Suspects for the murder of Ragnall, the steward, and a miller who has left his own inheritance in a state of utter confusion, include Ragnall’s petal-pretty daughter, the son of a neighbouring taoiseach, the miller’s simple son, and a host of others.
Harrison enjoys exploring the difference between Brehon and English law, and the politics of Tudor Ireland.
A cosy read for fans of the series.

If Not Now… by Denyse Devlin

Penguin Ireland

MARINA ffrench has resigned herself to being single, but would love to find love. She meets the ‘deeply, provocatively attractive’ Luke on holiday in Morocco, and falls like a ton of bricks.
But the problem with Irishmen is the mammy, and Luke is on holiday with his elderly mother, who seems slightly batty.
The relationship between widow Marina and Luke seems to progress, but Luke is strangely uncommitted, blowing hot and cold. Is he wildly in love? Is he only playing? Is he gay?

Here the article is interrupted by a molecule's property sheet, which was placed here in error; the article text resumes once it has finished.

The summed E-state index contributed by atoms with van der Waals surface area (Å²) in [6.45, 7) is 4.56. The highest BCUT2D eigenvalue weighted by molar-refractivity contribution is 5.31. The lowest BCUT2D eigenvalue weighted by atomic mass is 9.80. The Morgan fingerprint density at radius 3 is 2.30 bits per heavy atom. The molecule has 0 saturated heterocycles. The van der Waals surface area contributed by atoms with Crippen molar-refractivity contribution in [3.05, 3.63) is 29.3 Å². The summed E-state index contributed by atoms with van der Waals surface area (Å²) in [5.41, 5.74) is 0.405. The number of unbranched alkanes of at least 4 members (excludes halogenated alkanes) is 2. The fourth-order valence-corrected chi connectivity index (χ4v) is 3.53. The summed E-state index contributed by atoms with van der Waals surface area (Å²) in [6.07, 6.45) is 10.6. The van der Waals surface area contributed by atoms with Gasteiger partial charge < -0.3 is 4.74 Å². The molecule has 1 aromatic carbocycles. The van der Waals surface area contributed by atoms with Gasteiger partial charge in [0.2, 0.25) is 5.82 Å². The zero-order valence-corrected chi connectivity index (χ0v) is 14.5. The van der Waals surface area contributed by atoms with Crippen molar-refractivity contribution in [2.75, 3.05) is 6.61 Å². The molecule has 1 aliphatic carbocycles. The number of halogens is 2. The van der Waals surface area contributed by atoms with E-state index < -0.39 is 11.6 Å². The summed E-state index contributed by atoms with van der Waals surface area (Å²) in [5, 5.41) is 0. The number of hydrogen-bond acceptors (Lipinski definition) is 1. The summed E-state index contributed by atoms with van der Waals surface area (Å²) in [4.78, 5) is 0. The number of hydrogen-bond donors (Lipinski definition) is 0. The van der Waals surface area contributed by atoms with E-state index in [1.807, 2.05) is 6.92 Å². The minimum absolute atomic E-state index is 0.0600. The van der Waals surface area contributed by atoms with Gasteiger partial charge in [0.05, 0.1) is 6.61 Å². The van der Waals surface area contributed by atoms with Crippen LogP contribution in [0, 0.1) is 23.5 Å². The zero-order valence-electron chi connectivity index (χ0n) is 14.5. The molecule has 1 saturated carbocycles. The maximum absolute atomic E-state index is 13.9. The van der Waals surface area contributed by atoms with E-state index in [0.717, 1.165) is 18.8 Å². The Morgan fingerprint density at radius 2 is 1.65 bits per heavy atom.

Marina has her own complications. An uncentred plot brings in problems to solve for family and friends, lost teenagers to be put right, stories about the past, lots of conversations about relationship.
Things go slowly with Luke and his busybody of a ma, and Carlotta, an elegant Italian who hangs around Luke with a proprietary air.
But this reader, at least, felt an urge to boot Marina, with her constant selflessness and self-questioning. She’s a born martyr.
Gradually the secrets behind Luke’s involvement with Carlotta are revealed, and Luke and Marina start to trust each other and approach the dilemmas of a shared family together.
But with multiple relationships as convoluted as the Lisbon Treaty, it’s not an easy ride.
No one reaches 40 without having plenty of baggage. Luckily, Luke’s includes a lovely villa on a lake in Italy. Unluckily, his son is engaged to Carlotta’s daughter – but falling in love with Marina’s daughter.
Devlin’s multigenerational saga isn’t one to pick up unless you’re in it for the long haul. It’s a holiday read for those long airport waits.